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As recruiters, we all run into situations where our process does not exactly jive with the process of the hiring manager we are working with. This can cause major delays in hiring and is usually more about trust then two processes working together. So how do you avoid the hold-ups and find a middle ground?
A recruitment plan will be the key. I cannot stress this enough. Set up time with the hiring manager to go over the details of the job descriptions, how the interview process will operate, and what questions you will ask the candidates in initial conversations. This will help eliminate miscommunication in the early phases of screening and sourcing candidates.
When you go over the job description with the hiring manager, be sure that the responsibilities and qualifications are reviewed very clearly. Many times “preferred” means required and there are other times when the skills needed turns into a wish list, more than a realistic overview of what is needed to be able to perform the job. If your hiring manager pushes back on eliminating items on their wish list, find the candidates that meet the requirements (however few they might be) and present them to the manager for review. If they work out, go play the lottery because you just got very lucky!
Now, if you aren’t having the luckiest day and cannot meet all of the items on the list, submit individuals as close to their dream candidate as possible. To address the qualifications they do not have, but the manager was seeking, explain how they are still a good fit for the position. Sometimes these missing skills can be acquired through trainings and performing the duties of the job. Wish lists should never deter you from looking at those “almost-perfect” candidates.
Ask the hiring manager who will be involved in the hiring process and how many interviews will take place. If you feel there are too many interviews being proposed, do not just concede and agree to a longer process than your candidates will be willing to go through. How many interviews are needed is often depended upon the nature of the job and how many people or departments are involved. If you agree to a longer process then needed, you could risk losing your candidate. A process that goes by too quickly could potentially end in the wrong hire.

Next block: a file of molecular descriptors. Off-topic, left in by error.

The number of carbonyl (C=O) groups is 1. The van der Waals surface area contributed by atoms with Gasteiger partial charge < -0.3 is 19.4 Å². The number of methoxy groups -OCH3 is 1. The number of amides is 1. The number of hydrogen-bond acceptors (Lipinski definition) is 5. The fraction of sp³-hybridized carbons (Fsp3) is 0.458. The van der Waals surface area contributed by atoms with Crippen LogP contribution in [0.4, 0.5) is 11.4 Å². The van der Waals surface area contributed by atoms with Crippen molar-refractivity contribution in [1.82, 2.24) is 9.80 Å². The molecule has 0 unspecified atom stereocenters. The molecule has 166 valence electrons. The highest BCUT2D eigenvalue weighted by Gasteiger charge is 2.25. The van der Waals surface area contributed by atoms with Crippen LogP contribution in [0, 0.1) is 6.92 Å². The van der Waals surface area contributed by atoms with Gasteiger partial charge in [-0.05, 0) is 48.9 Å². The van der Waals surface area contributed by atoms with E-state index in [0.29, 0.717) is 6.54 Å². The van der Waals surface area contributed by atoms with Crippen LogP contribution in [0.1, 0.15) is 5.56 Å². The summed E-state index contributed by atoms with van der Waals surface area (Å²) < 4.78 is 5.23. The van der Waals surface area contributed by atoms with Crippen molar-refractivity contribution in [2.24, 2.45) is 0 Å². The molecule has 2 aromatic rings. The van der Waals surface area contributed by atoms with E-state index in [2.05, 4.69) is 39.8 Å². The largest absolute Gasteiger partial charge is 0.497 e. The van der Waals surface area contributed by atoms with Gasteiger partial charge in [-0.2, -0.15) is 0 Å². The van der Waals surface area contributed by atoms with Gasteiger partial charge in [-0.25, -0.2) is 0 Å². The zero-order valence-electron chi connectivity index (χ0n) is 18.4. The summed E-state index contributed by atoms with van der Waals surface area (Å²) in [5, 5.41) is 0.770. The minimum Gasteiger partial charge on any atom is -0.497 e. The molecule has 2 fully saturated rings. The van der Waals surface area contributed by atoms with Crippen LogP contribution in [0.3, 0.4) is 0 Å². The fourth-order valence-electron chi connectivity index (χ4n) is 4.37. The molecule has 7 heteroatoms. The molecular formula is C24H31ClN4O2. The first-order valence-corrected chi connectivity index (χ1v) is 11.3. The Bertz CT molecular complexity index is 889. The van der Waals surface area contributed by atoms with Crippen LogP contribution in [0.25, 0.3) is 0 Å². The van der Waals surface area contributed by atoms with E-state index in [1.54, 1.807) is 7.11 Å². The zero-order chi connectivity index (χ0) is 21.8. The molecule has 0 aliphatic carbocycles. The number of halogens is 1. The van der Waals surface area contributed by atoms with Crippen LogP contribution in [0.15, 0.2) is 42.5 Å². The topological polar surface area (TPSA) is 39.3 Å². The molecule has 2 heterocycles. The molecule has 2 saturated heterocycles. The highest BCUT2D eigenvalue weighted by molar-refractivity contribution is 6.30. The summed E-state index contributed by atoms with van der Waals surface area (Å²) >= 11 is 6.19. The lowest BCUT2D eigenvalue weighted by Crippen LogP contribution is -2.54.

Last, but not least, let the hiring manager know what questions you will be going over with the candidates prior to scheduling them for interviews. Also be sure to go over the purpose of the questions. This gives the manager the opportunity to explain to you what sort of answers you should be looking for and what questions could possibly be added. This is the bread and butter of getting your manager’s buy in.
By the end of your entire recruitment plan meeting and addressing the topics listed here, you will have gained the trust of the hiring manager and tied up any loose ends. The hiring manager has now guided you through your own process and you have given yourself the opportunity to exert your expertise in recruitment. Congratulations, as you are now on your way to a hire.
By Amanda Cunningham | People Science Talent Advisor